MacArthur Fellow Walter Hood Revitalizes Neglected Urban Spaces Landscape architect Walter Hood transforms street corners and town squares, often in underserved communities, into spaces that honor communal histories. He is one of 26 MacArthur fellows this year.
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MacArthur Fellow Walter Hood Revitalizes Neglected Urban Spaces

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MacArthur Fellow Walter Hood Revitalizes Neglected Urban Spaces

MacArthur Fellow Walter Hood Revitalizes Neglected Urban Spaces

MacArthur Fellow Walter Hood Revitalizes Neglected Urban Spaces

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North Carolina-born landscape architect Walter Hood has reimagined street corners and town squares across America. Courtesy of the John D. and Catherine T. MacArthur Foundation hide caption

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Courtesy of the John D. and Catherine T. MacArthur Foundation

North Carolina-born landscape architect Walter Hood has reimagined street corners and town squares across America.

Courtesy of the John D. and Catherine T. MacArthur Foundation

In Oakland, Calif., a site next to a highway underpass is now a gathering place with plazas, fountains and curving lawns. It's called Splash Pad, and it was one of the early examples of urban transformation that made landscape architect Walter Hood famous.

Across the U.S., Walter Hood has reimagined street corners and town squares, many at the heart of underserved neighborhoods.

Hood is the creative director and founder of Hood Design Studio in Oakland and a professor at the University of California, Berkeley. On Wednesday, the MacArthur Foundation recognized him as one of this year's 26 MacArthur fellows, an award known as the "genius" grant.

Hood says he thinks of his grandmother's house in rural North Carolina as a throughline to the work he does today. When he was a child, getting to her house was a journey that took him from his home in Charlotte onto highways and eventually ended by him seeing his grandmother's house sitting on its own in the middle of fields.

"It didn't have toilets. You know, it had an outhouse, but there was always room in her house, food, and everything was about the land," Hood told All Things Considered. "I think those memories now shape kind of everything I think about."


Interview Highlights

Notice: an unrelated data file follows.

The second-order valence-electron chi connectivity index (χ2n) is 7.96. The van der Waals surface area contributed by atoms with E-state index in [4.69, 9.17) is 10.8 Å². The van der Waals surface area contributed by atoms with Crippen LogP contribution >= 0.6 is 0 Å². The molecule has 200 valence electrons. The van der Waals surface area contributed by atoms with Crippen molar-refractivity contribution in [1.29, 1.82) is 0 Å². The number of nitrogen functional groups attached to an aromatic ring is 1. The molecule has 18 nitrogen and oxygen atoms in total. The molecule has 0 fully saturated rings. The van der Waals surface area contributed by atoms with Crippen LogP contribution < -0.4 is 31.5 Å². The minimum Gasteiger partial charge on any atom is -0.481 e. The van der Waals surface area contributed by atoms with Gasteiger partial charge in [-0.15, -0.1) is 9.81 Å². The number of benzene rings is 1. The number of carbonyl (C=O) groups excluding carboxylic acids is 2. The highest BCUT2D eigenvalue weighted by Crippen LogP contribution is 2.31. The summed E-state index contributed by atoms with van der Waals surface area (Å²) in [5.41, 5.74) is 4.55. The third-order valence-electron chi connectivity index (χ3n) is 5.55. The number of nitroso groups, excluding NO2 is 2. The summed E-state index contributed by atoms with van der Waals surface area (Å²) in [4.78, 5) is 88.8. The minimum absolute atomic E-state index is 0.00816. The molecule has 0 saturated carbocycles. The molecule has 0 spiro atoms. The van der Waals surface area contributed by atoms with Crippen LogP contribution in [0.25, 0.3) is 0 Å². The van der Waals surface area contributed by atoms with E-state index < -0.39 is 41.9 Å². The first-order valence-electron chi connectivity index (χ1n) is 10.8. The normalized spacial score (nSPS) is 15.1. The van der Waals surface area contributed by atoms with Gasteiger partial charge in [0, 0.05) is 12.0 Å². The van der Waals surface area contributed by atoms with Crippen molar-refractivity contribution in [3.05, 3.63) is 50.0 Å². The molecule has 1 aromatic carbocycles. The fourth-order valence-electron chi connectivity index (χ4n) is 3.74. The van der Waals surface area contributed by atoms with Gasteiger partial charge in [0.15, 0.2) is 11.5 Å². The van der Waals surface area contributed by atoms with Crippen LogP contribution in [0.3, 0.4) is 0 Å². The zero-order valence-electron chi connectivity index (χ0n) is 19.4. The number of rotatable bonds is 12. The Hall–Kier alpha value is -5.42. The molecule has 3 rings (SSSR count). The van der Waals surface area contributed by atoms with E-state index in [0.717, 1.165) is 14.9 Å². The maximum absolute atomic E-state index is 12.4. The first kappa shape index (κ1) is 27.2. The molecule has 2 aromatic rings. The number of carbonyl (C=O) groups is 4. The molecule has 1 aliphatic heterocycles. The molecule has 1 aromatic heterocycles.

On how his work looks at the history of places

[Splash Pad] started out as a project for crosswalks. You know, they had a bond measure to improve the crosswalks. And we went out, and people showed up in hundreds to say we want to make a space. So then you have to figure out a way to take that simple direction of we need to improve crosswalks and how do we make it something bigger?

Then you need a narrative. You need a story. Then we were able to look backwards and say, well, you know, this is an estuary. This is a place where [Oakland's] Lake Merritt actually came all the way down. This is a place that used to be wet. And by telling that narrative, having a new narrative, people then are able to understand where we can go in the future. 'Cause a lot of the things in the past, you know, we've erased, right? We've gotten rid of and those memories don't exist.

On how he approaches projects small and large, including community gardens and the upcoming International African American Museum in Charleston, S.C.

It's the same thing, but it's just a different context. You know, [in Charleston], I'm dealing with, like, the history of slavery. I'm dealing with the swamps, the memory of wetlands. I'm dealing with Gullah Geechee, you know. So there's just this — I'm dealing with the Confederacy, you know what I mean?

On how his tidal fountain in Charleston will illustrate that history

The Brooks map [a document of the 18th-century Brooks slave ship] is the first kind of lithograph that basically shows and depicts how slaves were packed in the hulls of ships for the Atlantic crossing. And I said, let's put this on the ground and full scale, one to one, so that people can actually feel this landscape.

I'm hoping it will look like something I've never seen before, but it's an infinity fountain. So there will be about a quarter inch of water that will fill a surface. We're using tabby, which is a shell material that's bound in concrete.

Imagine bodies etched on the ground, and shells actually will be exposed. These are shells that are collected from the Atlantic Ocean, and they actually will make the form of the body. So when the water is covered, you will see kind of these figures. But when the water recedes, the shells will actually expose themselves. And they will be figures head to toe, head to toe, head to toe, and I think about 30 yards wide and looking out to the Atlantic Ocean.